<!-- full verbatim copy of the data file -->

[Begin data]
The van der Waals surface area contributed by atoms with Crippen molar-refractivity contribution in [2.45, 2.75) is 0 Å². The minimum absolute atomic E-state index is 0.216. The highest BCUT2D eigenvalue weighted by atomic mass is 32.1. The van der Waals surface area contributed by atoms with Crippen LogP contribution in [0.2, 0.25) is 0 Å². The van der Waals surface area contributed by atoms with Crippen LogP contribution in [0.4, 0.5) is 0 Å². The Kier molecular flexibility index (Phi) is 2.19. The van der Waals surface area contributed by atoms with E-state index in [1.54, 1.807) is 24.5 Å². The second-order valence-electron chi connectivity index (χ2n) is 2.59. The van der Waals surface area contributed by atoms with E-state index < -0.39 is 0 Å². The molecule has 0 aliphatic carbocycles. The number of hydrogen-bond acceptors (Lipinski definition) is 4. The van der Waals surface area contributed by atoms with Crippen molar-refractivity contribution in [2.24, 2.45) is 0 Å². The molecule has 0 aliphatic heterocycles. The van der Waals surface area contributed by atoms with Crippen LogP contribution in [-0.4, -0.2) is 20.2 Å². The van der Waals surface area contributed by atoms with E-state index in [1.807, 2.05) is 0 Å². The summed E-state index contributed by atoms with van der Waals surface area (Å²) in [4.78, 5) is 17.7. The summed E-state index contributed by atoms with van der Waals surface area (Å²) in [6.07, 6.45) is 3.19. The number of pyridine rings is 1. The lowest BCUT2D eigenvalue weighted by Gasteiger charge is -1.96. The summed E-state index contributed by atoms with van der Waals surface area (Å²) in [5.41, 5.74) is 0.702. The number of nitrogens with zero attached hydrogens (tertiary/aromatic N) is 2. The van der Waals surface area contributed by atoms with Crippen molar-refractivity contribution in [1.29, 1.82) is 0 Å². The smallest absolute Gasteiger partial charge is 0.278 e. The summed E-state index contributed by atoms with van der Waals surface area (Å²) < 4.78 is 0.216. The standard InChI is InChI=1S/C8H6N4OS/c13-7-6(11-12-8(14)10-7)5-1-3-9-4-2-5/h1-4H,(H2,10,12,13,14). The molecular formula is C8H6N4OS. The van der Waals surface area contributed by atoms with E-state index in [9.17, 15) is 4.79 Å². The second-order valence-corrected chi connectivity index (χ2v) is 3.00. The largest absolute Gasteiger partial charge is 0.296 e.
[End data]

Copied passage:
The van der Waals surface area contributed by atoms with Crippen molar-refractivity contribution in [2.45, 2.75) is 0 Å². The minimum absolute atomic E-state index is 0.216. The highest BCUT2D eigenvalue weighted by atomic mass is 32.1. The van der Waals surface area contributed by atoms with Crippen LogP contribution in [0.2, 0.25) is 0 Å². The van der Waals surface area contributed by atoms with Crippen LogP contribution in [0.4, 0.5) is 0 Å². The Kier molecular flexibility index (Phi) is 2.19. The van der Waals surface area contributed by atoms with E-state index in [1.54, 1.807) is 24.5 Å². The second-order valence-electron chi connectivity index (χ2n) is 2.59. The van der Waals surface area contributed by atoms with E-state index < -0.39 is 0 Å². The molecule has 0 aliphatic carbocycles. The number of hydrogen-bond acceptors (Lipinski definition) is 4. The van der Waals surface area contributed by atoms with Crippen molar-refractivity contribution in [2.24, 2.45) is 0 Å². The molecule has 0 aliphatic heterocycles. The van der Waals surface area contributed by atoms with Crippen LogP contribution in [-0.4, -0.2) is 20.2 Å². The van der Waals surface area contributed by atoms with E-state index in [1.807, 2.05) is 0 Å². The summed E-state index contributed by atoms with van der Waals surface area (Å²) in [4.78, 5) is 17.7. The summed E-state index contributed by atoms with van der Waals surface area (Å²) in [6.07, 6.45) is 3.19. The number of pyridine rings is 1. The lowest BCUT2D eigenvalue weighted by Gasteiger charge is -1.96. The summed E-state index contributed by atoms with van der Waals surface area (Å²) in [5.41, 5.74) is 0.702. The number of nitrogens with zero attached hydrogens (tertiary/aromatic N) is 2. The van der Waals surface area contributed by atoms with Crippen molar-refractivity contribution in [1.29, 1.82) is 0 Å². The smallest absolute Gasteiger partial charge is 0.278 e. The summed E-state index contributed by atoms with van der Waals surface area (Å²) < 4.78 is 0.216. The standard InChI is InChI=1S/C8H6N4OS/c13-7-6(11-12-8(14)10-7)5-1-3-9-4-2-5/h1-4H,(H2,10,12,13,14). The molecular formula is C8H6N4OS. The van der Waals surface area contributed by atoms with E-state index in [9.17, 15) is 4.79 Å². The second-order valence-corrected chi connectivity index (χ2v) is 3.00. The largest absolute Gasteiger partial charge is 0.296 e.